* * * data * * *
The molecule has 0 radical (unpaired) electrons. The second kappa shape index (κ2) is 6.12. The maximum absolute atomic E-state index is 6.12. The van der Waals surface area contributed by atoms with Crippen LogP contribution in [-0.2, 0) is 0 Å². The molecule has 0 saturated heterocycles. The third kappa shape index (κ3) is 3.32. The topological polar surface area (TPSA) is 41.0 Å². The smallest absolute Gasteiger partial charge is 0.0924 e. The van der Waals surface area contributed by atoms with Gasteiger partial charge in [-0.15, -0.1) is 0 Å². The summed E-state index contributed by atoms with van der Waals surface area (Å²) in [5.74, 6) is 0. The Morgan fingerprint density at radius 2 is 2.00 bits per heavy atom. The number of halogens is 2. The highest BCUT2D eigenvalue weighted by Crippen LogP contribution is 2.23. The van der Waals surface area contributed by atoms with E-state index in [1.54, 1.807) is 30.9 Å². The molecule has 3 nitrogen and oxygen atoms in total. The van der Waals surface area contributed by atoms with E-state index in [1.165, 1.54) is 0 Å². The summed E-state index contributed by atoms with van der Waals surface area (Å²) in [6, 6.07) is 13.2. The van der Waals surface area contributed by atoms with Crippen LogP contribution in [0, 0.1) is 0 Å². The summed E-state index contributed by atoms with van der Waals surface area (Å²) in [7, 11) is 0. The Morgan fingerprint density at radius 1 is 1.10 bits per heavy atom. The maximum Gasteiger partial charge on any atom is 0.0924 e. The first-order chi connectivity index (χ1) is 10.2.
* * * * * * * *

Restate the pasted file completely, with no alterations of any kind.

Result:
The molecule has 0 radical (unpaired) electrons. The second kappa shape index (κ2) is 6.12. The maximum absolute atomic E-state index is 6.12. The van der Waals surface area contributed by atoms with Crippen LogP contribution in [-0.2, 0) is 0 Å². The molecule has 0 saturated heterocycles. The third kappa shape index (κ3) is 3.32. The topological polar surface area (TPSA) is 41.0 Å². The smallest absolute Gasteiger partial charge is 0.0924 e. The van der Waals surface area contributed by atoms with Gasteiger partial charge in [-0.15, -0.1) is 0 Å². The summed E-state index contributed by atoms with van der Waals surface area (Å²) in [5.74, 6) is 0. The Morgan fingerprint density at radius 2 is 2.00 bits per heavy atom. The number of halogens is 2. The highest BCUT2D eigenvalue weighted by Crippen LogP contribution is 2.23. The van der Waals surface area contributed by atoms with E-state index in [1.54, 1.807) is 30.9 Å². The molecule has 3 nitrogen and oxygen atoms in total. The van der Waals surface area contributed by atoms with E-state index in [1.165, 1.54) is 0 Å². The summed E-state index contributed by atoms with van der Waals surface area (Å²) in [6, 6.07) is 13.2. The van der Waals surface area contributed by atoms with Crippen LogP contribution in [0, 0.1) is 0 Å². The summed E-state index contributed by atoms with van der Waals surface area (Å²) in [7, 11) is 0. The Morgan fingerprint density at radius 1 is 1.10 bits per heavy atom. The maximum Gasteiger partial charge on any atom is 0.0924 e. The first-order chi connectivity index (χ1) is 10.2.